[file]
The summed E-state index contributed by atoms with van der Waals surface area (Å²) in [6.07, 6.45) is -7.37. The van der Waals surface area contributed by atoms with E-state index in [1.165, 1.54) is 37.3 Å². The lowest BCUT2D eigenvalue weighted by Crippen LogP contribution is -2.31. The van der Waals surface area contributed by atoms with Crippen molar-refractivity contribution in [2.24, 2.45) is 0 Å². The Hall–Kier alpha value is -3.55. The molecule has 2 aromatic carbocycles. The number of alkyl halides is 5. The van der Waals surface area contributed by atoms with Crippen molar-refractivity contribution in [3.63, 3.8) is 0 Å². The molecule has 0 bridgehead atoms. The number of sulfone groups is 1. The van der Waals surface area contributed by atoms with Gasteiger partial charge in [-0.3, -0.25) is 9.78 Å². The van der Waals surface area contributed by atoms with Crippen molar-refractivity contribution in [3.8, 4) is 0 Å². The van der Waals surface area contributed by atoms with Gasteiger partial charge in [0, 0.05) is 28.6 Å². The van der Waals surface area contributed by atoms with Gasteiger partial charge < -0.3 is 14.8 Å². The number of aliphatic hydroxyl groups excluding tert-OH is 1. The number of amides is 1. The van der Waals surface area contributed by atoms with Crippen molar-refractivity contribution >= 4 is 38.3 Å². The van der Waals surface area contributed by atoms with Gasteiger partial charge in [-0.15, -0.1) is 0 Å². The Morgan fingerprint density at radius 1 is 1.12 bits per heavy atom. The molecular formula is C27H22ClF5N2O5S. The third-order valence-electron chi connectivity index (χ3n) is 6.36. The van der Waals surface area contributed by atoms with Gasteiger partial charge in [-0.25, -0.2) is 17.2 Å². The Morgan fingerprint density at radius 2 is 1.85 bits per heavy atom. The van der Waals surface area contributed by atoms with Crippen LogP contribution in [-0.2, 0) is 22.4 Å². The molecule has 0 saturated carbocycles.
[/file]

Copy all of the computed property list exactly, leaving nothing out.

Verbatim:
The summed E-state index contributed by atoms with van der Waals surface area (Å²) in [6.07, 6.45) is -7.37. The van der Waals surface area contributed by atoms with E-state index in [1.165, 1.54) is 37.3 Å². The lowest BCUT2D eigenvalue weighted by Crippen LogP contribution is -2.31. The van der Waals surface area contributed by atoms with Crippen molar-refractivity contribution in [2.24, 2.45) is 0 Å². The Hall–Kier alpha value is -3.55. The molecule has 2 aromatic carbocycles. The number of alkyl halides is 5. The van der Waals surface area contributed by atoms with Crippen molar-refractivity contribution in [3.63, 3.8) is 0 Å². The molecule has 0 bridgehead atoms. The number of sulfone groups is 1. The van der Waals surface area contributed by atoms with Gasteiger partial charge in [-0.3, -0.25) is 9.78 Å². The van der Waals surface area contributed by atoms with Crippen molar-refractivity contribution in [3.8, 4) is 0 Å². The van der Waals surface area contributed by atoms with Gasteiger partial charge in [0, 0.05) is 28.6 Å². The van der Waals surface area contributed by atoms with Gasteiger partial charge < -0.3 is 14.8 Å². The number of aliphatic hydroxyl groups excluding tert-OH is 1. The number of amides is 1. The van der Waals surface area contributed by atoms with Crippen molar-refractivity contribution >= 4 is 38.3 Å². The van der Waals surface area contributed by atoms with Gasteiger partial charge in [-0.15, -0.1) is 0 Å². The Morgan fingerprint density at radius 1 is 1.12 bits per heavy atom. The molecular formula is C27H22ClF5N2O5S. The third-order valence-electron chi connectivity index (χ3n) is 6.36. The van der Waals surface area contributed by atoms with Gasteiger partial charge in [-0.25, -0.2) is 17.2 Å². The Morgan fingerprint density at radius 2 is 1.85 bits per heavy atom. The van der Waals surface area contributed by atoms with Crippen LogP contribution in [-0.2, 0) is 22.4 Å². The molecule has 0 saturated carbocycles.